The phone finally rang. I grabbed it and heard the code word I had been waiting for hours to hear. We had secure telephones but I hadn’t wanted to wait for the keying process so a code word had been established to clear us to launch. “Blow Job.” Timing was critical so I told the small staff around me, “We have a go,” and jumped into my car and headed for the flight line. Crews were already at the helos ready to go but had not started engines because fuel was so critical. I first went to the Air Force guys because their engine start-up process was longer. “We have a go!” I yelled over the roar of the auxiliary power units. Their commander said, “Holy shit, we are really going to do it.” Next I told the Army guys, “We have clearance to launch.” Their commander smiled and headed for his waiting Apache crews. Finally, after all those months of waiting we were going to kick Saddam Hussein’s ass. Within that same hour I sat at the end of the runway and listened as our birds and crews flew overhead. They were completely blacked out and with no moon they were completely invisible. I couldn’t help but worry for their safety but at the same time I was so proud that Special Operations had been selected to fire the first shots to start the Gulf War. As the last sounds of freedom disappeared in the distance I started the car up and headed back to the Saudi Arabian jail we called headquarters and did one of the hardest things a commander ever does. Wait for some word about how things are going.
DESERT STORM had come quickly on the heels of Operation JUST CAUSE and was a real test to our command. Not only did the 1st Special Operations Wing deploy nearly all of our assets and people to the far corner of the earth, we went to a completely bare base in deplorable conditions. I was in awe of the guts and determination I saw at every level. Maintainers worked in conditions so hot that they had to use gloves to hold the hot wrenches. Tents were erected at night to help negate the effects of the heat but night brought new challenges including spiders, scorpions, and mountains of debris that had to be cleared before a tent could be erected. Still our people prevailed and even made a competition out of it, seeing which team could assemble the most tents in one night.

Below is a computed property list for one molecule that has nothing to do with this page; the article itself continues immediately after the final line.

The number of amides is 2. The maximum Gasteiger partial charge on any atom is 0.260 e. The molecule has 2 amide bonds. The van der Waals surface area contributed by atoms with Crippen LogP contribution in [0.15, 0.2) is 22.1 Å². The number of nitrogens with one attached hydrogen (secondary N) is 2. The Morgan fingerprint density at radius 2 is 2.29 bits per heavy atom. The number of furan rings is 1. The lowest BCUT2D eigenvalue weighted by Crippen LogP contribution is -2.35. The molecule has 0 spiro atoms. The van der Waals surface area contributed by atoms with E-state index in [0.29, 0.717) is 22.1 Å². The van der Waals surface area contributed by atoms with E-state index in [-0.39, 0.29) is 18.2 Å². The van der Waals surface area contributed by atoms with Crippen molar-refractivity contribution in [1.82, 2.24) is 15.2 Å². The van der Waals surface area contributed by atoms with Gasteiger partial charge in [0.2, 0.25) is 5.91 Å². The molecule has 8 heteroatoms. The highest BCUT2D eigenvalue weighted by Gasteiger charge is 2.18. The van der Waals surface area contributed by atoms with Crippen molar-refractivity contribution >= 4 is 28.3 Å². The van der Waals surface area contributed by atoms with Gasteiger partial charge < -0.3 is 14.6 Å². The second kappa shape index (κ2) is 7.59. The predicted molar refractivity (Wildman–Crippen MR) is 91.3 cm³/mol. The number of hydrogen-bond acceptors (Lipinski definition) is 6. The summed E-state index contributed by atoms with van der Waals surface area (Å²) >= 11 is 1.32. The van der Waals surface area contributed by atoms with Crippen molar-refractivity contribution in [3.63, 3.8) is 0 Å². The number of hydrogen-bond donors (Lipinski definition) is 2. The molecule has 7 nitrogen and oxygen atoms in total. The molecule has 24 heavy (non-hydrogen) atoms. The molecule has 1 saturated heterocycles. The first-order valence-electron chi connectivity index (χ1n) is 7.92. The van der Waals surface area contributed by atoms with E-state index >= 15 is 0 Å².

Dust, stifling heat, and darkness unlike anything we had ever seen were the norm. Despite those conditions our crews flew incredibly demanding missions and excelled. Unfortunately, combat sometimes results in loss of life. The loss of Spirit 03 hit us all hard and will be with us always. They died as heroes doing what they were trained to do but we will never forget them and wish with all our being that they were with us today.
I have always been proud to be an American but during Operation DESERT STORM it was so obvious what made us a great nation. The perseverance, ingenuity, and the SOF ethos from initial deployment through final execution was simply phenomenal. Our nation could have asked for nothing more from the “Great American Air Commandos” deployed in Operation DESERT STORM. Please enjoy this edition of Air Commando Journal that highlights some of their incredible teamwork and accomplishments.
-- Ben Orrell, Col, USAF (Ret)
Air Force Cross Recipient
1st SOW Director of Operations / DESERT STORM
Former 39th SOW Commander